Overheard in the hotel check-in line at the San Diego Marriott..."Did you hear that there is a WIDOWS conference here in the hotel this weekend?" The unspoken next line was most likely, who would want to go to a widows conference? Ugh. And don't we look miserable? ;)
Convincing people that this weekend would not be a downer was one of the most challenging parts of the planning for this event. Because face it, who wants to go to a conference about widowhood? As I have reflected over the last week about the experience of hosting well over one hundred people who have lived through the devastating pain of losing their spouse, I have been awed by the courage they each displayed in walking through that hotel lobby to find the widow conference. "Pardon me, do you know where the registration desk is for the widow conference?" or "Hi, I am here to talk about death, do you know where I can go for that?" or maybe "Yes, my room is booked under the widow conference block." and finally... "Oh, excellent, I should wear this lovely tag and it will let everyone in the hotel know that I am widowed." Nice. Actually, really, really nice. Because for once I wasn't a widow alone.
There was an unexpectedly powerful feeling of freedom in the ability to be a widow among other widowed people. We laughed, we cried, we laughed some more...and nobody gave anybody that awkward glance. You know the one. We asked each other how we lost our spouse without tiptoeing over the words. We nodded in agreement to the phrase, "Well, you know things have been worse." No matter how long ago we received the news that life was unalterably changed, we were part of a community that accepts us where we are, the good, the bad, the really bad, and the ugly. Long after each official conference event was through small and large groups were gathered laughing, drinking wine and sharing stories late into the night. It was magical.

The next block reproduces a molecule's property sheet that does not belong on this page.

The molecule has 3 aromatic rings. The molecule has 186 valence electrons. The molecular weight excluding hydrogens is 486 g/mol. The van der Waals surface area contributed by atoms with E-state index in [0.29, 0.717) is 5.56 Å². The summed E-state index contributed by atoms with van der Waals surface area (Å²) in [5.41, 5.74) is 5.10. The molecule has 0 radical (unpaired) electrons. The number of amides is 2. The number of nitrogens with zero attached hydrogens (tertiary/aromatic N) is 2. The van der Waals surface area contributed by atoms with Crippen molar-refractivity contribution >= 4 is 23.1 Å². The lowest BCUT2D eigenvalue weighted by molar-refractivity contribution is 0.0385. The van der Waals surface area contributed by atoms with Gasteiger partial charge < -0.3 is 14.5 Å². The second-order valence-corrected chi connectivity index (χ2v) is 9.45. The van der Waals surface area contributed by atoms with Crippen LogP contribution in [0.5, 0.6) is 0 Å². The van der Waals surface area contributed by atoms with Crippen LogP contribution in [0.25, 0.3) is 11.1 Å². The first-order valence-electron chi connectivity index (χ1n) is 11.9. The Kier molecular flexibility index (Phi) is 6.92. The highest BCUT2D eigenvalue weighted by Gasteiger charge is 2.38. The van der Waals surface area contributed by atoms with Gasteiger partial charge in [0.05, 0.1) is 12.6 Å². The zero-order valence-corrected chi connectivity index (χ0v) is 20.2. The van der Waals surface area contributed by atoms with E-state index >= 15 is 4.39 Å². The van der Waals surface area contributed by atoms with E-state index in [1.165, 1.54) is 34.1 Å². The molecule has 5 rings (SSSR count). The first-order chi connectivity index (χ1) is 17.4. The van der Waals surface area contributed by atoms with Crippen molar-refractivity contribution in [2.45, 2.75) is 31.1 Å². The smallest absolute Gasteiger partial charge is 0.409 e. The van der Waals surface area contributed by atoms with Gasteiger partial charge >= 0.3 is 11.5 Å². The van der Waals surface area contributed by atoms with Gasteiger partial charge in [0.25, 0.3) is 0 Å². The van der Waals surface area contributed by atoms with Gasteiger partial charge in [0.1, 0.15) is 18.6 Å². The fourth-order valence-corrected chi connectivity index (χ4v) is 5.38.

My favorite part of the weekend was watching each person slowly begin to stand up tall. Upon first entering the hotel mentioning our purpose was almost embarrassing, but by the end of the weekend what started as a meek inquiry about where to find other widows became a unique pride in standing side by side with other people who continue to fight the war against despair. Our green lanyards became the sign of hope, instead of the mark of the dreaded "W". We banned together, we lifted each other up, and we allowed each other the freedom to be momentarily happy. The weight of grief was lightened by sharing the load.